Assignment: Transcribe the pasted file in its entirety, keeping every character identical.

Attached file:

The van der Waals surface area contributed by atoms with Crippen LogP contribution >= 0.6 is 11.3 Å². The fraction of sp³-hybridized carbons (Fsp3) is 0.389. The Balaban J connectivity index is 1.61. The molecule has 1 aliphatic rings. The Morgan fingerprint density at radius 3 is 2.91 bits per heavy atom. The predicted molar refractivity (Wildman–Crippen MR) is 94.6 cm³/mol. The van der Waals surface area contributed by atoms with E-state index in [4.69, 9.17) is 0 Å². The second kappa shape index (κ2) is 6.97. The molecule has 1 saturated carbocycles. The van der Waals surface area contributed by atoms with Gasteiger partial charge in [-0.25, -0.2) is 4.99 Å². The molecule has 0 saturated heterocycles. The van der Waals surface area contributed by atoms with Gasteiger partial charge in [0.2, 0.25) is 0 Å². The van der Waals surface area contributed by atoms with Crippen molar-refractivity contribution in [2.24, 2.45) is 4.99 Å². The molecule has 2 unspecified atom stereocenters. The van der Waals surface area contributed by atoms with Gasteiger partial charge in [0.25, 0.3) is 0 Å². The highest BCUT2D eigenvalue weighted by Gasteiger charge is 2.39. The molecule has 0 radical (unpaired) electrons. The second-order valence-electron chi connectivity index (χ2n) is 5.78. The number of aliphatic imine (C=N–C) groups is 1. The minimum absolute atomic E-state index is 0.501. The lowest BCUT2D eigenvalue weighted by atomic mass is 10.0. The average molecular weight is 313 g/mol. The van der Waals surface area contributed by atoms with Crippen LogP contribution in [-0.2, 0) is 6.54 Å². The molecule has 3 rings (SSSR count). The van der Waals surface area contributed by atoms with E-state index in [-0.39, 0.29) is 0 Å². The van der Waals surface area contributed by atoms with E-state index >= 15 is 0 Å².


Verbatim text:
The van der Waals surface area contributed by atoms with Crippen LogP contribution >= 0.6 is 11.3 Å². The fraction of sp³-hybridized carbons (Fsp3) is 0.389. The Balaban J connectivity index is 1.61. The molecule has 1 aliphatic rings. The Morgan fingerprint density at radius 3 is 2.91 bits per heavy atom. The predicted molar refractivity (Wildman–Crippen MR) is 94.6 cm³/mol. The van der Waals surface area contributed by atoms with E-state index in [4.69, 9.17) is 0 Å². The second kappa shape index (κ2) is 6.97. The molecule has 1 saturated carbocycles. The van der Waals surface area contributed by atoms with Gasteiger partial charge in [-0.25, -0.2) is 4.99 Å². The molecule has 0 saturated heterocycles. The van der Waals surface area contributed by atoms with Gasteiger partial charge in [0.2, 0.25) is 0 Å². The van der Waals surface area contributed by atoms with Crippen molar-refractivity contribution in [2.24, 2.45) is 4.99 Å². The molecule has 2 unspecified atom stereocenters. The van der Waals surface area contributed by atoms with Gasteiger partial charge in [0.25, 0.3) is 0 Å². The highest BCUT2D eigenvalue weighted by Gasteiger charge is 2.39. The molecule has 0 radical (unpaired) electrons. The second-order valence-electron chi connectivity index (χ2n) is 5.78. The number of aliphatic imine (C=N–C) groups is 1. The minimum absolute atomic E-state index is 0.501. The lowest BCUT2D eigenvalue weighted by atomic mass is 10.0. The average molecular weight is 313 g/mol. The van der Waals surface area contributed by atoms with Crippen LogP contribution in [-0.2, 0) is 6.54 Å². The molecule has 3 rings (SSSR count). The van der Waals surface area contributed by atoms with E-state index in [-0.39, 0.29) is 0 Å². The van der Waals surface area contributed by atoms with E-state index >= 15 is 0 Å².